We focus here on LEGO® SERIOUS PLAY® methodology
Lego Serious Play (LSP) Workshops – A way to unlock creativity, problem solving and engagement
Traditional meetings do not create the environment for solving complex challenges for your organisations and teams. Often 20% of the people contribute 80% of the content leaving 80% of the attendees creating very little. How do we tackle our complex systems and challenges and involve 100% of the participants knowledge and creativity? How about LSP sessions?
LSP was born in 1996 when Lego owner Kjeld Kirk Kristiansen connected with 2 academics Bart Victor and Johan Roos. They wanted a better way to engage people in solving the big complex organisational problems, traditional meetings and workshops were not delivering results. They wanted to unlock everyone’s creativity in sustaining and improving the business in troubling times. LSP was the result.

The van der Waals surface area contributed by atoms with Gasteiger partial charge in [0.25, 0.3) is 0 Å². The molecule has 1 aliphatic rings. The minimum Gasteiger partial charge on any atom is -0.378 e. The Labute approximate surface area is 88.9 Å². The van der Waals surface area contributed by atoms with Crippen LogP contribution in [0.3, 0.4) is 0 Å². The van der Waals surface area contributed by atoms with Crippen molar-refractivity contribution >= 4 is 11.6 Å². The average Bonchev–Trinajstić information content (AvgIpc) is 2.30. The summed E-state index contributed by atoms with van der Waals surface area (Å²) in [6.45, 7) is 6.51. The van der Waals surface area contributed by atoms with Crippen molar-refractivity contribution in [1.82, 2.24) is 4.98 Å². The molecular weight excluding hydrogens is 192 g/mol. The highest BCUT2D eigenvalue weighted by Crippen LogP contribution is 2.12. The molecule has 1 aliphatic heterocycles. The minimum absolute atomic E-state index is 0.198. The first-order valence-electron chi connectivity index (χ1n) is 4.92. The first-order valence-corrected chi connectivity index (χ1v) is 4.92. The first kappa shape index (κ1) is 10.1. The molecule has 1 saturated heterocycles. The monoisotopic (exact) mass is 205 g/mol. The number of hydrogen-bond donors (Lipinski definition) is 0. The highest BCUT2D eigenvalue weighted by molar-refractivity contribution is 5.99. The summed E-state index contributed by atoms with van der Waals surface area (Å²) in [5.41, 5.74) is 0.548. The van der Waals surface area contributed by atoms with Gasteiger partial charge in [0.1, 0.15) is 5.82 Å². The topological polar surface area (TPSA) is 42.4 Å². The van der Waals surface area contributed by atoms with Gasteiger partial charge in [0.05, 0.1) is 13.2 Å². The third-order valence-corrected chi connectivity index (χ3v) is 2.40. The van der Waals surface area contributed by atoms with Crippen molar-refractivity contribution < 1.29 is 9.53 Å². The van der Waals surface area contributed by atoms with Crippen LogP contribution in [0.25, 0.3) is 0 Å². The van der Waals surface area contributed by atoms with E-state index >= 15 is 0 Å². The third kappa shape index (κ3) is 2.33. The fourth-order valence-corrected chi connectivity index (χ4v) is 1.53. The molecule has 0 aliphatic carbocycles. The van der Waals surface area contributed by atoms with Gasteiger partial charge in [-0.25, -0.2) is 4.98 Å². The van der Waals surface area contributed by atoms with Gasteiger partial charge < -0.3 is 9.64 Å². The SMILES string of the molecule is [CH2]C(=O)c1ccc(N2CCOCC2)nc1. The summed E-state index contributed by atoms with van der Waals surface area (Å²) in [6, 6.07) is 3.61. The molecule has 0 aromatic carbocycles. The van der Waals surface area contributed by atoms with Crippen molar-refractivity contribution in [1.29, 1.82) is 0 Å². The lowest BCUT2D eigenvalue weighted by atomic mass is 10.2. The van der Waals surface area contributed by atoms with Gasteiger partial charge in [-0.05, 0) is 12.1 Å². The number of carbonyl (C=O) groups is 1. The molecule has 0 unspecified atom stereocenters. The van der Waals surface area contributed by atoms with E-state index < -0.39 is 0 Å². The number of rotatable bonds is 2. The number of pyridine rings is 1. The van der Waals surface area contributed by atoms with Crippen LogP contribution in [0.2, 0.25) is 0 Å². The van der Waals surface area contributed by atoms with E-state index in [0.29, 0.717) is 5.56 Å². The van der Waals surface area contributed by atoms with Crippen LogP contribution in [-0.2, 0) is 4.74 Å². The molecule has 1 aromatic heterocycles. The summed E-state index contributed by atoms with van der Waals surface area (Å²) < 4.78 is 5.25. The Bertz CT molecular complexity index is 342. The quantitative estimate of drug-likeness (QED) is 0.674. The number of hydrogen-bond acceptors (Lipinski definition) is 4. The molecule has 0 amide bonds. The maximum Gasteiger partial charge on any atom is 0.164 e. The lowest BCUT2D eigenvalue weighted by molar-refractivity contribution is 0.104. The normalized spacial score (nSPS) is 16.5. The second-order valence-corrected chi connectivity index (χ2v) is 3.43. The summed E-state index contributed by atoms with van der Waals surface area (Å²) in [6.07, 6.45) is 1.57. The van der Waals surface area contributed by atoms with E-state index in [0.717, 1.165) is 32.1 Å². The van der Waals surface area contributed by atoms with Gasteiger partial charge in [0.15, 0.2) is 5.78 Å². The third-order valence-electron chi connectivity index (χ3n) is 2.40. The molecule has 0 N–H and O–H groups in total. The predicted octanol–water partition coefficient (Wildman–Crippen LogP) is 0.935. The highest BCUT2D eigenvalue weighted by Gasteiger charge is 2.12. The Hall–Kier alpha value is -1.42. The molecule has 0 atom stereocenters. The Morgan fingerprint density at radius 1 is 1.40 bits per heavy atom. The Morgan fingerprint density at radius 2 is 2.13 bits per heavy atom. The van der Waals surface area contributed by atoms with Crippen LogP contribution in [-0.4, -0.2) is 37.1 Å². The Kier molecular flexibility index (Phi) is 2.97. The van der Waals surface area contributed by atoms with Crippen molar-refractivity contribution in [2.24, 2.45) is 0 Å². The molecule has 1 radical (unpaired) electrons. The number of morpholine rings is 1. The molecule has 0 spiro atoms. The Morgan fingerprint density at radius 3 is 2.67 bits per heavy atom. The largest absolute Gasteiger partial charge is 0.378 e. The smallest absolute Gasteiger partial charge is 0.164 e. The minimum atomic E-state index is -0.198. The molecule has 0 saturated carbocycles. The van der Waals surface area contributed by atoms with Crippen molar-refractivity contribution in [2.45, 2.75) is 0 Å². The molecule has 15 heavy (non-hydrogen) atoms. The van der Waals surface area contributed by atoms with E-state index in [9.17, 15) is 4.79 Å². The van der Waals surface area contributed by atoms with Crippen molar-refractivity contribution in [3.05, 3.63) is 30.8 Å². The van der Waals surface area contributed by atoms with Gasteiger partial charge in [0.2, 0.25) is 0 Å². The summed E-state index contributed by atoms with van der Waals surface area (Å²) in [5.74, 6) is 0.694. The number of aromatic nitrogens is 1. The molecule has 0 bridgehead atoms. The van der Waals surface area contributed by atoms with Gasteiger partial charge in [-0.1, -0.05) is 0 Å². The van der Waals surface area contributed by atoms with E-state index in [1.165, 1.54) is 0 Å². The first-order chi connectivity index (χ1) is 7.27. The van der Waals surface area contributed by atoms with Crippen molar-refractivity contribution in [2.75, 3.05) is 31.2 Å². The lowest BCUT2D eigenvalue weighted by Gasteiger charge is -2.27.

LSP was effectively ‘released’ in 2002 with a solid training model being in place. LSP has iterated and improved over the years with it now being an open sourced methodology.
LSP is now used in organisations like Lego(it had to be said and would be weird if not!), Google, Microsoft, Coca Cola, Pfizer and Toyota. It has to be worth a look.
Gamification and the Lean Startup methodology (LSM) have become buzzwords in academic literature, entrepreneurship and business practices worldwide.
Please contact us to here about more options for game based learning to suit your organisations needs.
Creating lean in meetings
Picture the last meeting you were in. Sat at a table with colleagues. How engaged were the participants in the meeting based on their body language?
LSP for me has many benefits one of which is creating ‘Lean In’ meetings. How do we get 100%* of the participants to engage 100%* of the time in solving the organisations big hairy audacious problems? In a that meeting you thought about, how many people were leaning forward engaging and contributing to the outcomes? LSP helps you do this.
*not guaranteed, obviously there is the odd participant that doesn’t get on with it.